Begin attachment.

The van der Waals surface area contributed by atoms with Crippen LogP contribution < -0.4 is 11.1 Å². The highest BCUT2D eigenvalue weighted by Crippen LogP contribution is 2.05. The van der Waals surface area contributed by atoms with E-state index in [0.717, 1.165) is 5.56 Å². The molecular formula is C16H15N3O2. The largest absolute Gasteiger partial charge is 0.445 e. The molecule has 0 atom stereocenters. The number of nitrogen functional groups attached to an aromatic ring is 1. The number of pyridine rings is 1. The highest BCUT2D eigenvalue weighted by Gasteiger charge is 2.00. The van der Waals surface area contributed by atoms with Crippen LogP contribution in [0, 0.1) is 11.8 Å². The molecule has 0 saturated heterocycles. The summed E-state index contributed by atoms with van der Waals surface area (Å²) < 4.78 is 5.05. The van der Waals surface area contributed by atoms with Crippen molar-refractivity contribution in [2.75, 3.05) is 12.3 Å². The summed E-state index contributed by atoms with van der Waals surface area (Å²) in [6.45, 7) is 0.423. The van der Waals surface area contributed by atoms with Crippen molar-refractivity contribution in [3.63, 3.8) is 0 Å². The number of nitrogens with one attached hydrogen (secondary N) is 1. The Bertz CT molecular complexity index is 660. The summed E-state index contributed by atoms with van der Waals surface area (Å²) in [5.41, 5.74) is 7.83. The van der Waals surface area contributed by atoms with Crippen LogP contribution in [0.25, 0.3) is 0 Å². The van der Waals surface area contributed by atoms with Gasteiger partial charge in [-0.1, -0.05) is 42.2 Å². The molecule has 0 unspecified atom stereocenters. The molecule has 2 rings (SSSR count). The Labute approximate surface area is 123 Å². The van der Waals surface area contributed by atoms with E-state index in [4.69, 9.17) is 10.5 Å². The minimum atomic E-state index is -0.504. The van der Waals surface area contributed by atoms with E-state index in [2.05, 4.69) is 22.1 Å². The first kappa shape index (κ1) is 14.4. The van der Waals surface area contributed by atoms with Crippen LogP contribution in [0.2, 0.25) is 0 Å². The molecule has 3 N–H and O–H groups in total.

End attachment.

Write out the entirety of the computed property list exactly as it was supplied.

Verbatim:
The van der Waals surface area contributed by atoms with Crippen LogP contribution < -0.4 is 11.1 Å². The highest BCUT2D eigenvalue weighted by Crippen LogP contribution is 2.05. The van der Waals surface area contributed by atoms with E-state index in [0.717, 1.165) is 5.56 Å². The molecular formula is C16H15N3O2. The largest absolute Gasteiger partial charge is 0.445 e. The molecule has 0 atom stereocenters. The number of nitrogen functional groups attached to an aromatic ring is 1. The number of pyridine rings is 1. The highest BCUT2D eigenvalue weighted by Gasteiger charge is 2.00. The van der Waals surface area contributed by atoms with Crippen LogP contribution in [0, 0.1) is 11.8 Å². The molecule has 0 saturated heterocycles. The summed E-state index contributed by atoms with van der Waals surface area (Å²) < 4.78 is 5.05. The van der Waals surface area contributed by atoms with Crippen molar-refractivity contribution in [2.75, 3.05) is 12.3 Å². The summed E-state index contributed by atoms with van der Waals surface area (Å²) in [6.45, 7) is 0.423. The van der Waals surface area contributed by atoms with Crippen molar-refractivity contribution in [3.63, 3.8) is 0 Å². The number of nitrogens with one attached hydrogen (secondary N) is 1. The Bertz CT molecular complexity index is 660. The summed E-state index contributed by atoms with van der Waals surface area (Å²) in [5.41, 5.74) is 7.83. The van der Waals surface area contributed by atoms with Crippen LogP contribution in [0.25, 0.3) is 0 Å². The van der Waals surface area contributed by atoms with Gasteiger partial charge in [-0.1, -0.05) is 42.2 Å². The molecule has 0 unspecified atom stereocenters. The molecule has 2 rings (SSSR count). The Labute approximate surface area is 123 Å². The van der Waals surface area contributed by atoms with E-state index in [4.69, 9.17) is 10.5 Å². The minimum atomic E-state index is -0.504. The van der Waals surface area contributed by atoms with E-state index in [2.05, 4.69) is 22.1 Å². The first kappa shape index (κ1) is 14.4. The van der Waals surface area contributed by atoms with Crippen LogP contribution in [0.2, 0.25) is 0 Å². The molecule has 3 N–H and O–H groups in total.